During our block party in 2011 we brainstormed ideas for calming traffic on Lincoln. The RSVP project gives a chance to realize some of these ideas. Here is some recent news about traffic calming efforts.

Only the Traffic Circle Petition Still Circulating

We had two petitions prepared by the city in hand, one for two “bumpouts” on the north side of the street (matching the north-side bumpout on northwest corner of Lincoln and Cleveland), and second for a traffic circle at Lincoln and Prior (like the one that has been installed at Lincoln and Finn). Each petition would require 75% support to succeed. The bumpouts petition has failed to gather enough support. If you have not yet signed the traffic circle petition, please contact Eric or stop by 1993 Lincoln to sign or ask questions. Click on the images below for greater detail.

Traffic Circle Petition

city drawing of traffic circle with bus making a right turn

We the undersigned property owners/residents, hereby petition the City of Saint Paul to cause the following:

  • Build a permanent traffic circle on Prior Avenue South at Lincoln Avenue with no parking near corners.

This petition requires 75% support from neighbors on Lincoln between Cleveland and Howell. You can see how it is doing on our progress page.

A traffic circle at the intersection of Lincoln and Prior would both slow down traffic along Prior and serve as a “gateway” to the residential neighborhood for traffic turning off of Grand. It would also be a tiny bit of additional green in the neighborhood, sprucing up our corner of Mac-Groveland. There is a circle now at Lincoln and Finn (on the way to Cretin) that was kept nicely clear last winter, and Russ Stark said he’d seen some circles in his neighborhood that were also well plowed. A concern was raised about the ability of large vehicles to negotiate the “round-the-circle” left turns. City traffic engineer Monica Beeman told a neighborhood meeting that some commercial vehicles, like school busses, are given permission to carefully “cheat” the left turn, cutting in front of the circle in a way they can negotiate. There would also never be circles at two consecutive intersections, so at worst a large vehicle could reroute so that it could come straight through the circle.

The question of parking has come up a number of times as we’ve knocked on doors. Monica Beeman has repeatedly confirmed that the traffic circle has no impact on the parking at the corners. The no-parking zone remains as it is right now. The only difference is that they may choose to mark this currently existing no-parking zone with signs when they install the circle. Again, this does not change the size of the zone, it only make it clearer that it exists.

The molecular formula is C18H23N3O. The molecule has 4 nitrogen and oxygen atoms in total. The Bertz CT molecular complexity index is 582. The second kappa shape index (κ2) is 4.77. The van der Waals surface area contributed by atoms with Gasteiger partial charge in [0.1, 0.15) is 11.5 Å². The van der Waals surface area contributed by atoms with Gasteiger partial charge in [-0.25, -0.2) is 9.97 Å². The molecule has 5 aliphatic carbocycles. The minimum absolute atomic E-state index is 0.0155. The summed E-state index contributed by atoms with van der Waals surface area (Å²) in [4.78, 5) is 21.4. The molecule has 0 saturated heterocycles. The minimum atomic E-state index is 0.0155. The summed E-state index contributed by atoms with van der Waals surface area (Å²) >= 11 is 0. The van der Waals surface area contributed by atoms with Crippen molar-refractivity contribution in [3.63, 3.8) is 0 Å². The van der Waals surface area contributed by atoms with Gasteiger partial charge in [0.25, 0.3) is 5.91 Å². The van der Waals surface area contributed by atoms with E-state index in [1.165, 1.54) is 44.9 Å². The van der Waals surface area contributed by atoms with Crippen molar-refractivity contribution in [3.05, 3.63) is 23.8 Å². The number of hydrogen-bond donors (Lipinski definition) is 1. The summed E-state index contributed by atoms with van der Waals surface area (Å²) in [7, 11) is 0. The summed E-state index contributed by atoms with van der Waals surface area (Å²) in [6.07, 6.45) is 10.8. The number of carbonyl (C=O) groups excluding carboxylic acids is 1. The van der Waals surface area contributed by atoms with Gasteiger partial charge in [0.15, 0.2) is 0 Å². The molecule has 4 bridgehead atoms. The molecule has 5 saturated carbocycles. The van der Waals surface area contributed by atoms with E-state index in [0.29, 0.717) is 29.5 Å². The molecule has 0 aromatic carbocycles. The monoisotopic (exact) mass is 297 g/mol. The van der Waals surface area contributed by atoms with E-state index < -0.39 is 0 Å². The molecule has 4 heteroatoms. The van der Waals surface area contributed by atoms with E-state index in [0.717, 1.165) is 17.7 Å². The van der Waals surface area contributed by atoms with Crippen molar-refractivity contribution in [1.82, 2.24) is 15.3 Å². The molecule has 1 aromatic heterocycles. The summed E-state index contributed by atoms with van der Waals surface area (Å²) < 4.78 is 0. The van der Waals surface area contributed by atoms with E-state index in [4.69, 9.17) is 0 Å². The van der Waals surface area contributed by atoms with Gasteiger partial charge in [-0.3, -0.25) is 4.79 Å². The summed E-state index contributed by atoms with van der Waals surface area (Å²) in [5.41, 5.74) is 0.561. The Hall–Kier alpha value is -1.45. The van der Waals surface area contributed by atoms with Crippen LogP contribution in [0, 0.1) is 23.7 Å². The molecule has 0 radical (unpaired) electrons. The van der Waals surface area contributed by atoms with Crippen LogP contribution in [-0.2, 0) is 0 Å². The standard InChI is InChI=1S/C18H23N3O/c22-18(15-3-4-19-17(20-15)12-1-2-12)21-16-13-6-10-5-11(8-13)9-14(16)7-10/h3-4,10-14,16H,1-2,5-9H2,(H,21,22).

Some neighbors have also been concerned that the traffic circle would increase the assessment for the RSVP project, in other words, that it will make the project more expensive. This is not the case, according to Lisa Falk-Thompson who is managing the launch of this project. Installing a traffic circle during the reconstruction of the street is no more expensive than installing a normal intersection and will not change the cost of the assessment made to support the RSVP project.

Neighbors would be responsible for maintaining any plantings in the circle, which is one of the reasons that strong support from the “corners” at the circle is so important.

Bumpouts Petition

city drawing of bumpout at Cleveland city drawing of bumpout midblock

We the undersigned property owners/residents, hereby petition the City of Saint Paul to cause the following:

  • Install intersection bumpout on the northeast corner of Lincoln Avenue and Cleveland Avenue South and establish no parking on southside of Lincoln from Cleveland to 130’ east.
  • Install mid-block bumpout on northside of Lincoln Avenue at or near 1993 Lincoln and establish no parking on southside , 20 feet either side of bumpout.

This petition required 75% support from neighbors on Lincoln between Cleveland and Prior. You can see on our progress page that it has failed to do so.

Bumpouts, or curb extensions, narrow the street in a way that promotes safety of pedestrians, slows down traffic, and adds a bit of green to the boulevards. The city has said that our street, which is 32 feet wide, can only accommodate bumpouts along one side of the street and must leave two 13 foot wide lanes for traffic. Bumpouts along the north side of Lincoln would neatly mirror the bumpout that our neighbors west of Cleveland got at the corner of Lincoln and Cleveland as part of their RSVP project last year. Our block is long enough that in addition to a bumpout on the north side of Lincoln at Cleveland.

Bumpouts increase pedestrian safety by giving people on foot a chance to get their view out beyond the line of parked cars without having to leave the curb. When a child, for example, wants to cross the street, they can really get out and see traffic without having to duck out between parked cars. This also helps drivers, who get a better view of the pedestrians waiting to cross. Bumpouts can be filled with grass or rain gardens so they increase the green along the block as well.

Other Ideas

Steve Gorg shared this Living Streets Manual (PDF) from North Saint Paul which shows a number of options being considered in that suburb of Saint Paul. The Twin Cities Greenways project also has great ideas.

One alternative to a traffic circle might be the “teardrop traffic island” that appears in some places around Saint Paul. Here is one example:


We may also want to explore public art for beautifying and calming the street. For example, a Paint the Pavement project at mid-block between Prior and Cleveland to encourage traffic to slow down. Public Art Saint Paul has other ideas including a story on the art of traffic calming.